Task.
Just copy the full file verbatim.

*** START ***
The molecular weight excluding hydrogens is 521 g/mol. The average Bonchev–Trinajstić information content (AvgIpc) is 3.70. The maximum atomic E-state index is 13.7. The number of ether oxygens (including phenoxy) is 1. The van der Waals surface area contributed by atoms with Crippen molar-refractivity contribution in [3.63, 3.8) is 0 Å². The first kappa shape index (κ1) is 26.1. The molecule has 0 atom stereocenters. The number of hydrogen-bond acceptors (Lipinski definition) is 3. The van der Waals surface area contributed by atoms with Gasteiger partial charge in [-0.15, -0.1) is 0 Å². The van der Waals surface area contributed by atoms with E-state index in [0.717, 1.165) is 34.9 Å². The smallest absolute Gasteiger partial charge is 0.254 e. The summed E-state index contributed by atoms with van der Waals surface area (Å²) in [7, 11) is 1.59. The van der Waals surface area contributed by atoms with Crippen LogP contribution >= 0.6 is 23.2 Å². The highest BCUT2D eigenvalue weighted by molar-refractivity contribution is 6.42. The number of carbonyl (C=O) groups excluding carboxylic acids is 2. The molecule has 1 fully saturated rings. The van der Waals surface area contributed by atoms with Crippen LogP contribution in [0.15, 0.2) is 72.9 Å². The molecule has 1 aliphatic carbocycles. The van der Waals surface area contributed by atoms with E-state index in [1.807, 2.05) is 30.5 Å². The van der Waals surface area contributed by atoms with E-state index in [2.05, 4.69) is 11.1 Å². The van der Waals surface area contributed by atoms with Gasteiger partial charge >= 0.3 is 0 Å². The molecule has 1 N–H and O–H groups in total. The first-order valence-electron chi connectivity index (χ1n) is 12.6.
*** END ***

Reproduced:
The molecular weight excluding hydrogens is 521 g/mol. The average Bonchev–Trinajstić information content (AvgIpc) is 3.70. The maximum atomic E-state index is 13.7. The number of ether oxygens (including phenoxy) is 1. The van der Waals surface area contributed by atoms with Crippen molar-refractivity contribution in [3.63, 3.8) is 0 Å². The first kappa shape index (κ1) is 26.1. The molecule has 0 atom stereocenters. The number of hydrogen-bond acceptors (Lipinski definition) is 3. The van der Waals surface area contributed by atoms with Gasteiger partial charge in [-0.15, -0.1) is 0 Å². The van der Waals surface area contributed by atoms with E-state index in [0.717, 1.165) is 34.9 Å². The smallest absolute Gasteiger partial charge is 0.254 e. The summed E-state index contributed by atoms with van der Waals surface area (Å²) in [7, 11) is 1.59. The van der Waals surface area contributed by atoms with Crippen LogP contribution >= 0.6 is 23.2 Å². The highest BCUT2D eigenvalue weighted by molar-refractivity contribution is 6.42. The number of carbonyl (C=O) groups excluding carboxylic acids is 2. The molecule has 1 fully saturated rings. The van der Waals surface area contributed by atoms with Crippen LogP contribution in [0.15, 0.2) is 72.9 Å². The molecule has 1 aliphatic carbocycles. The van der Waals surface area contributed by atoms with E-state index in [1.807, 2.05) is 30.5 Å². The van der Waals surface area contributed by atoms with E-state index in [2.05, 4.69) is 11.1 Å². The van der Waals surface area contributed by atoms with Gasteiger partial charge >= 0.3 is 0 Å². The molecule has 1 N–H and O–H groups in total. The first-order valence-electron chi connectivity index (χ1n) is 12.6.